Hozier review – who says pop can’t be political?

It’s almost a decade since Andrew Hozier-Byrne’s Take Me to Church – an impassioned anthem supporting gay marriage in Ireland, that was partly recorded in his attic – went five times platinum in the US and topped the charts in a dozen countries. Since then, there have been three albums (including this year’s Unreal Unearth, a UK No 1) and the 33-year-old Irishman is now playing to packed-out arenas full of screaming fans. Accordingly, he’s become more adept at handling vast crowds. He makes showbiz commands such as “If you know this one I’d like to hear y’all”, “conducts” the crowd’s call-and-response backing vocals, and isn’t averse to visual props such as tree roots that descend over the stage.

The music has scaled up, too, into an epic, earnest, occasionally slightly bombastic blend of crunchy rock and soul, with arena-friendly choruses and massed “whoah whoah whoah”s. It’s a wind tunnel of sound with the former chorister’s enormous yet ethereal voice at the centre. Only briefly – with 2013’s lovely Cherry Wine – do we get a glimpse of the solo acoustic singer-songwriter who was playing open mics before his music took on a big band and an array of co-writers and producers. Still, it’s hard to argue with the elemental First Light, superbly hymnal Work Song (a duet with Abigail Morris from support act the Last Dinner Party) or a Take Me to Church so righteously enormous the resulting crowd roar may well be heard in Dublin.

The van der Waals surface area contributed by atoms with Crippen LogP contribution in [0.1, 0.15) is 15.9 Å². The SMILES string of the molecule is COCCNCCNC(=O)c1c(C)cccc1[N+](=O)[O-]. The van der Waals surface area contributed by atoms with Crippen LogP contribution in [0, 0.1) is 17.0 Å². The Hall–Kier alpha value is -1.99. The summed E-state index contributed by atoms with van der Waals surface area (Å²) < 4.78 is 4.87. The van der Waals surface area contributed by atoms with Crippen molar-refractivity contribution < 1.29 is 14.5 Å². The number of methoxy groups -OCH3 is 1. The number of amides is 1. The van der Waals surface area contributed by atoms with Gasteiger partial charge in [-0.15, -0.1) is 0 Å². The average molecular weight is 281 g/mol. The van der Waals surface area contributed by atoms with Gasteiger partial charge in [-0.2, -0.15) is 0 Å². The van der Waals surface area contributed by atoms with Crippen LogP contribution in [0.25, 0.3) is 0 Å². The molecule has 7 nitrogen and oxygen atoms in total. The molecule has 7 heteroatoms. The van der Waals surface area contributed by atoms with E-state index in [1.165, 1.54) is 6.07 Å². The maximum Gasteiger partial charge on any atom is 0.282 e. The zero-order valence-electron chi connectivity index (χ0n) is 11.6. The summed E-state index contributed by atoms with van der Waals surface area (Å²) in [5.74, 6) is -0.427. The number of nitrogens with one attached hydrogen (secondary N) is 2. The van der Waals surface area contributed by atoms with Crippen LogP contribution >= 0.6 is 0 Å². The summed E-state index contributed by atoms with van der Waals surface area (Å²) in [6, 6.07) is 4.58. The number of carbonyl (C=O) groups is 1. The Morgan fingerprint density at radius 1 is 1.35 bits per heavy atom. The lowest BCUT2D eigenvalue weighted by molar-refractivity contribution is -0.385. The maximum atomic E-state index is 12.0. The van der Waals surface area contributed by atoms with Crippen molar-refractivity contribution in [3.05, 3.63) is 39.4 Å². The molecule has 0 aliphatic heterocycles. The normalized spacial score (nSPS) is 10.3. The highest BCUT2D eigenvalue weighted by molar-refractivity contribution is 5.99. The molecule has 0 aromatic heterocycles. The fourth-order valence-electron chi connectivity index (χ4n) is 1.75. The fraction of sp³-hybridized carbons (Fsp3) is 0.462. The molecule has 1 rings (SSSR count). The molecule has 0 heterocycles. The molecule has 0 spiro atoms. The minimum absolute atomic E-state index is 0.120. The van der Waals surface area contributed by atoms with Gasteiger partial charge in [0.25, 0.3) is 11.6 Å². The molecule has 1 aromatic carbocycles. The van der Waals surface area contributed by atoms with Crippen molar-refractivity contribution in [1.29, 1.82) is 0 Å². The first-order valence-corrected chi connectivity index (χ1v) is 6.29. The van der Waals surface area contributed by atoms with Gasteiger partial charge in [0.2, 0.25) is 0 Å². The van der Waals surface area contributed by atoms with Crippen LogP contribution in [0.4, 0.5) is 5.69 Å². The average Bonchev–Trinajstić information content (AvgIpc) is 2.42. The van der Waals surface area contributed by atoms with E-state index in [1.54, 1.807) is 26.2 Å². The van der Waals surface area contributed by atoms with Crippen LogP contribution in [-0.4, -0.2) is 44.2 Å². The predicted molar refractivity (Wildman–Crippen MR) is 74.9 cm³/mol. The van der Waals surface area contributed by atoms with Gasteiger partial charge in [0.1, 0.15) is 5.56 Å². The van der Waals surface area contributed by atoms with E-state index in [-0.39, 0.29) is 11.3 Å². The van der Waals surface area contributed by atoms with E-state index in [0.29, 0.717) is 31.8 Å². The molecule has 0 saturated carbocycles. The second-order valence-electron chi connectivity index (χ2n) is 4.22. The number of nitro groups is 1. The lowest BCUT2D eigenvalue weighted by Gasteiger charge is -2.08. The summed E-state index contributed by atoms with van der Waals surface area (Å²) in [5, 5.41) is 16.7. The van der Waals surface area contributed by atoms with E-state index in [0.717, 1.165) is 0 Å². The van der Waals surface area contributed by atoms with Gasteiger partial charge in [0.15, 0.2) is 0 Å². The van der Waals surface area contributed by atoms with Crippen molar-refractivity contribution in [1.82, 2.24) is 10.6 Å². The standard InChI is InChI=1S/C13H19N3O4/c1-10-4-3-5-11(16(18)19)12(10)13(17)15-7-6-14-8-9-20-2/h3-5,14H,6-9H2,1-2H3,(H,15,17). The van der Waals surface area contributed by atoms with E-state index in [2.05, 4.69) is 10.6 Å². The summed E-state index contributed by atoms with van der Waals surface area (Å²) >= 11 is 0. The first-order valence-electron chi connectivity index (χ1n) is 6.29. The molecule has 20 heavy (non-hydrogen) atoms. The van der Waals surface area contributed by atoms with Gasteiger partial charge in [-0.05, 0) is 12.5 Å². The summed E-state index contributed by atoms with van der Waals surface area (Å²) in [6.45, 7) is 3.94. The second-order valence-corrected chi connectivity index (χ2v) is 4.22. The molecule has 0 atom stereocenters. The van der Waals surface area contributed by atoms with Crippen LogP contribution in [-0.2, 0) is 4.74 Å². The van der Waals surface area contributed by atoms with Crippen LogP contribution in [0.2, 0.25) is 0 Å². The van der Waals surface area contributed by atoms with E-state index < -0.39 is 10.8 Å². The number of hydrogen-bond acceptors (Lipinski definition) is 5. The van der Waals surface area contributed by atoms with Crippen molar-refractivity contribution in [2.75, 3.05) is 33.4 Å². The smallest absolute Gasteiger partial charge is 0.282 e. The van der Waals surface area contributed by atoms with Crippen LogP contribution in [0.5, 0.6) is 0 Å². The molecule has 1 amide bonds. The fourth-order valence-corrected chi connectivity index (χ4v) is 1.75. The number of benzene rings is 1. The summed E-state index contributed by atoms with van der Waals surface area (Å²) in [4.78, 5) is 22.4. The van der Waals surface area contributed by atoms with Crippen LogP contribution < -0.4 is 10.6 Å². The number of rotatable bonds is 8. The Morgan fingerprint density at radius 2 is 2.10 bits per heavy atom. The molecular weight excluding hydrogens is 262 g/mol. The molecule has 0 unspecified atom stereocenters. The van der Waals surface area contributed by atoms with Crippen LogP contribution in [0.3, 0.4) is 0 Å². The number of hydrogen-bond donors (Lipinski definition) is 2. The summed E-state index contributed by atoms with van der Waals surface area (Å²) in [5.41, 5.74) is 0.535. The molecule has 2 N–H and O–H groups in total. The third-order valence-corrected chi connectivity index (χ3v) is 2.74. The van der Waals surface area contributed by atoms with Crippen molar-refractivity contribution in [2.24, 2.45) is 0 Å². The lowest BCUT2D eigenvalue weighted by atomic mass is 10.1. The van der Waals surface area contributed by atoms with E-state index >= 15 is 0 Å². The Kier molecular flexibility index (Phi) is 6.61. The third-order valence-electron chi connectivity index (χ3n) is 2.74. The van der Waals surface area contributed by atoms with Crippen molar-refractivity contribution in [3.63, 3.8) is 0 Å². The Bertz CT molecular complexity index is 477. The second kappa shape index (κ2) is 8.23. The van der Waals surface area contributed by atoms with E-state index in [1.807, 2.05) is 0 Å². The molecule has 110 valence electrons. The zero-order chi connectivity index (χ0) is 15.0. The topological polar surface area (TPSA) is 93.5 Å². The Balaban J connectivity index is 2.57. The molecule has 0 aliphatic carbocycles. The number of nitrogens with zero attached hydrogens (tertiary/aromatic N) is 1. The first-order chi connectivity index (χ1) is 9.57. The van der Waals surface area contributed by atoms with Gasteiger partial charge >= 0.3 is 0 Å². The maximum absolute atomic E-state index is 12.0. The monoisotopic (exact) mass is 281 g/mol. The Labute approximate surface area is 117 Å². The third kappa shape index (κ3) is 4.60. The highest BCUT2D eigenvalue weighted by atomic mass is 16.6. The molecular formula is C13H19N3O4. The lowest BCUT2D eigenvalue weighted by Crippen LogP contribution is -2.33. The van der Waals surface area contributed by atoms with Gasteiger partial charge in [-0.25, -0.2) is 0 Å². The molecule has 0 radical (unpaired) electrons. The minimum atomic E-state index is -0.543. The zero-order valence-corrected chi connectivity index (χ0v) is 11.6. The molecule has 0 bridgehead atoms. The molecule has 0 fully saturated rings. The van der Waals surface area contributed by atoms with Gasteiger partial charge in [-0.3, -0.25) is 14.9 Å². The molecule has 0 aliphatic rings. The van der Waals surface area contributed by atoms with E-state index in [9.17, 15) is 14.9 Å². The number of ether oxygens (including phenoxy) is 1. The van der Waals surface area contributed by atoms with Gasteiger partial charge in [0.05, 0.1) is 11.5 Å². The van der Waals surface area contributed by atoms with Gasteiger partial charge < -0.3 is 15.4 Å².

His inner activist unleashed, Hozier suddenly launches into an impassioned monologue over hypnotic drumming, during which he appeals for equality and “body autonomy” for women, quotes Irish republican and revolutionary socialist James Connolly (“no revolutionary movement is complete without its poetical expression”) and urges everyone to do what they can to support a ceasefire in Gaza. This all serves as an extended intro to rousing civil rights tribute Nina Cried Power. He’s undoubtedly made compromises to achieve this scale of success, but it’s given him a platform he’s clearly going to make use of.


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